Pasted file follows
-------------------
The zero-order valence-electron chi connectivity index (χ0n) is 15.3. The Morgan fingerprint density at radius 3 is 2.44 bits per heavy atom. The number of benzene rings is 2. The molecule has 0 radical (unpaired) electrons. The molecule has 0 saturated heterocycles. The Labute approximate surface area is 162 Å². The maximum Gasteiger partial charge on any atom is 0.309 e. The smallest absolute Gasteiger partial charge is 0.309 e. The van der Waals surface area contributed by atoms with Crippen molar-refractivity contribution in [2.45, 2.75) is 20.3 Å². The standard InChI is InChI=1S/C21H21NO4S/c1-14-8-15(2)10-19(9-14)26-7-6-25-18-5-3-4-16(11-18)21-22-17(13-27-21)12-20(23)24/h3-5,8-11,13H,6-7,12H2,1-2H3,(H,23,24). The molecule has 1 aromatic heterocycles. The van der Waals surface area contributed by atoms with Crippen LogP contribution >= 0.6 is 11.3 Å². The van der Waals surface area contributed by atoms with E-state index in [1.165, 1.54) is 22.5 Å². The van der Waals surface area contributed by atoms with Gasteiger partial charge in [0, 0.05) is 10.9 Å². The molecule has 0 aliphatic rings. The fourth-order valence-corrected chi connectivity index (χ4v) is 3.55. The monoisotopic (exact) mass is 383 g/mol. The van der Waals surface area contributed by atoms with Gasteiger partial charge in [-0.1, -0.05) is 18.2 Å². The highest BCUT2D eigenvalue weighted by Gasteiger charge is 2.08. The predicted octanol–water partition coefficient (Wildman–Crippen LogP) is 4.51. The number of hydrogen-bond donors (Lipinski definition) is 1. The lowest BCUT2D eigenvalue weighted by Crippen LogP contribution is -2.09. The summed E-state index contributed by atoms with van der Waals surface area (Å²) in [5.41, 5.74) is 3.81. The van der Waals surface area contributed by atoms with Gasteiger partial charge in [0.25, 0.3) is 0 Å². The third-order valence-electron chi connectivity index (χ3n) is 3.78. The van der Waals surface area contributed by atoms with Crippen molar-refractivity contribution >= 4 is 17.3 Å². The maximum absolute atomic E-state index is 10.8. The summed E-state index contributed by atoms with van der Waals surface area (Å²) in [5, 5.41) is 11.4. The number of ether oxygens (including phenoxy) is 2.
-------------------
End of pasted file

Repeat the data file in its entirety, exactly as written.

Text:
The zero-order valence-electron chi connectivity index (χ0n) is 15.3. The Morgan fingerprint density at radius 3 is 2.44 bits per heavy atom. The number of benzene rings is 2. The molecule has 0 radical (unpaired) electrons. The molecule has 0 saturated heterocycles. The Labute approximate surface area is 162 Å². The maximum Gasteiger partial charge on any atom is 0.309 e. The smallest absolute Gasteiger partial charge is 0.309 e. The van der Waals surface area contributed by atoms with Crippen molar-refractivity contribution in [2.45, 2.75) is 20.3 Å². The standard InChI is InChI=1S/C21H21NO4S/c1-14-8-15(2)10-19(9-14)26-7-6-25-18-5-3-4-16(11-18)21-22-17(13-27-21)12-20(23)24/h3-5,8-11,13H,6-7,12H2,1-2H3,(H,23,24). The molecule has 1 aromatic heterocycles. The van der Waals surface area contributed by atoms with Crippen LogP contribution >= 0.6 is 11.3 Å². The van der Waals surface area contributed by atoms with E-state index in [1.165, 1.54) is 22.5 Å². The van der Waals surface area contributed by atoms with Gasteiger partial charge in [0, 0.05) is 10.9 Å². The molecule has 0 aliphatic rings. The fourth-order valence-corrected chi connectivity index (χ4v) is 3.55. The monoisotopic (exact) mass is 383 g/mol. The van der Waals surface area contributed by atoms with Gasteiger partial charge in [-0.1, -0.05) is 18.2 Å². The highest BCUT2D eigenvalue weighted by Gasteiger charge is 2.08. The predicted octanol–water partition coefficient (Wildman–Crippen LogP) is 4.51. The number of hydrogen-bond donors (Lipinski definition) is 1. The lowest BCUT2D eigenvalue weighted by Crippen LogP contribution is -2.09. The summed E-state index contributed by atoms with van der Waals surface area (Å²) in [5.41, 5.74) is 3.81. The van der Waals surface area contributed by atoms with Gasteiger partial charge in [0.25, 0.3) is 0 Å². The third-order valence-electron chi connectivity index (χ3n) is 3.78. The van der Waals surface area contributed by atoms with Crippen molar-refractivity contribution >= 4 is 17.3 Å². The maximum absolute atomic E-state index is 10.8. The summed E-state index contributed by atoms with van der Waals surface area (Å²) in [5, 5.41) is 11.4. The number of ether oxygens (including phenoxy) is 2.